For the fifth straight week, the number of new confirmed COVID-19 cases has increased in the United States.
Hospitalizations from the disease are also on the rise while deaths continue to decline, at least for the time being.
Overall, the United States is now closing in on 3 million confirmed COVID-19 cases since the pandemic began.
Hospitalizations now stand at more than 35,000 and deaths have topped 130,000.
A weekly tracking graph by Reuters that was updated this morning reports that new COVID-19 cases in the United States increased by 27 percent for the week that ended July 5.
The graph lists 41 states where case numbers rose this past week with just nine showing declines.
The rate of positive test results edged up slightly to 7.5 percent, according to Reuters. In all, 24 states reported positivity rates of more than 5 percent. That’s the level that the World Health Organization (WHO) considers “a cause for concern.”
A daily tracking graph from the New York Times found that 38 states have shown an increase in new COVID-19 cases in the past 2 weeks.
In 11 states, the cases are mostly the same. That leaves just one state, New Hampshire, where cases have decreased the past 14 days.
Reuters reports that the testing rate increased to 7.5 percent. July 3 saw a 1-day high of 721,000 tests performed nationwide.
However, since hospitalizations and positive test percentages are rising, the increase in cases can’t be due to increased testing.
Dr. William Schaffner, an infectious diseases expert at Vanderbilt University in Tennessee, agrees.
“COVID is not controlled in the U.S.,” Schaffner told Healthline.
“The surge in hospitalizations is a result of the surge in new cases. The surge in new cases is the result of opening up without complete adherence to mask wearing, social distancing and avoiding large gatherings.”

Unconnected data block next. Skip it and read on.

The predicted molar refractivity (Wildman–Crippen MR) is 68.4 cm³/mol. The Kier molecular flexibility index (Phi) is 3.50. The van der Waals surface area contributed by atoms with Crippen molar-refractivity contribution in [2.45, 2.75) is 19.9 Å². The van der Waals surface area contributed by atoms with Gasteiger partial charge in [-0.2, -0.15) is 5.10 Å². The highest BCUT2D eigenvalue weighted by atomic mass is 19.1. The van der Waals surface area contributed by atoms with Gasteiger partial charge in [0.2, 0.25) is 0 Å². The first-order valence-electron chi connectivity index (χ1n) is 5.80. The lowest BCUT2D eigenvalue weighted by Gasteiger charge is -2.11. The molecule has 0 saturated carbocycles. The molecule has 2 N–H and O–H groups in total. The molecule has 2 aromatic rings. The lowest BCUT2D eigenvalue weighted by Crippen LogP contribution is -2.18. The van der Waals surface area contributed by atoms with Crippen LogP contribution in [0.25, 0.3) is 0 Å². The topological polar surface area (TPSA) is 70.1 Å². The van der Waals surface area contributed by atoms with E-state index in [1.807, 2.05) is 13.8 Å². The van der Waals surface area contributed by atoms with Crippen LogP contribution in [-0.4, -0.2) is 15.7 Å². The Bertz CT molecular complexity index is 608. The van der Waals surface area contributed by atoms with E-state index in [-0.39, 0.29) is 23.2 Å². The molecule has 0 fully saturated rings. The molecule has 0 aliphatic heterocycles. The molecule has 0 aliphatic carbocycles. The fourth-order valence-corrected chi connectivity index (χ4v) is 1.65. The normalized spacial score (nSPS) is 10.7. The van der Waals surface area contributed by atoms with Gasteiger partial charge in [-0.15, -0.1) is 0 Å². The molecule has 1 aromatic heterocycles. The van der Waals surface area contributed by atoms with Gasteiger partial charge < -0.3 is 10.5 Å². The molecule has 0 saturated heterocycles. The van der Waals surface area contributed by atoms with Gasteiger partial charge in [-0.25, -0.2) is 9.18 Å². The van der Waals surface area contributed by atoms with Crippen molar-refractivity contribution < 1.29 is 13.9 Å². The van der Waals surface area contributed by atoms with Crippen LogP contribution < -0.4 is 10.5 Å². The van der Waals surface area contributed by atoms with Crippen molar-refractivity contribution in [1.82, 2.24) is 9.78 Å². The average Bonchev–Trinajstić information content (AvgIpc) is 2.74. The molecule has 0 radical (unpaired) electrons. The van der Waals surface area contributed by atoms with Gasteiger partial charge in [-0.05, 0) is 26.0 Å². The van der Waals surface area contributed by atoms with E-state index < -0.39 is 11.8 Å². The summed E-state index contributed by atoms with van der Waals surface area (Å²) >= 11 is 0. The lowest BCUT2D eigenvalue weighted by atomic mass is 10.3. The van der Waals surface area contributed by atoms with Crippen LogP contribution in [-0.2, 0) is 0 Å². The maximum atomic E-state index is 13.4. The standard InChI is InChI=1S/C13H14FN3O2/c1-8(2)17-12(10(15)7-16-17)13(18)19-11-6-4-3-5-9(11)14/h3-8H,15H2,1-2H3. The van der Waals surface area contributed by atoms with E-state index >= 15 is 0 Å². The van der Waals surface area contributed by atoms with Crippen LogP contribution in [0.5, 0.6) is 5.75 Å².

He also expects cases and hospitalizations to continue to increase in the near future.
“There is no indication that the U.S. has any inclination to buckle down to a serious, sustained COVID control strategy,” Schaffner said.
As far as percentages, Tennessee recorded the biggest spike in new COVID-19 cases this past week.
The Reuters graph showed The Volunteer State reporting more than 11,000 new cases, an increase of 122 percent from the week before.
Delaware was next. Its 902 cases were 100 percent higher than the week before.
Overall, 16 states reported increases of at least 30 percent.
In terms of sheer numbers, no state is close to California, Florida, and Texas.
Florida reported almost 60,000 new cases last week, an increase of almost 35 percent.
California recorded nearly 49,000 new confirmed cases, a jump of 30 percent. The Golden State set a record on Sunday with more than 11,700 new cases, the most any state has reported in one day since the pandemic began.
That broke the record of 11,458 new cases set by Florida on Saturday.
The Reuters graph shows Texas with more than 46,000 new cases last week, a hike of 25 percent. The Lone Star State also reported 8,181 people were hospitalized with COVID-19 on Sunday, a new daily record.
Arizona also continues to see a surge in cases.
The Grand Canyon State recorded more than 24,000 new cases last week, a 12 percent increase from its record numbers the week before. Arizona also became the latest state to report more than 100,000 COVID-19 cases since the pandemic began.
Arizona also has a test positivity rate of 26 percent. Florida’s rate is 19 percent while Mississippi is sitting at 17 percent, according to the Reuters graph.
The Reuters report notes that deaths have continued to decrease, registering 3,447 people died from COVID-19 this past week.
That’s significantly below the 2,000 deaths per day that were being registered in mid-April.
The Reuters graph shows that COVID-19 deaths dropped by 38 percent last week. In all, 38 states reported decrease in the number of deaths. The largest declines occurred in New Jersey and Illinois, both former COVID-19 hot spots.
Three states reported the same number of deaths while nine states recorded increases.
Among them were Florida with a 19 percent increase, Texas with a 16 percent hike, and California with a rise of 4 percent.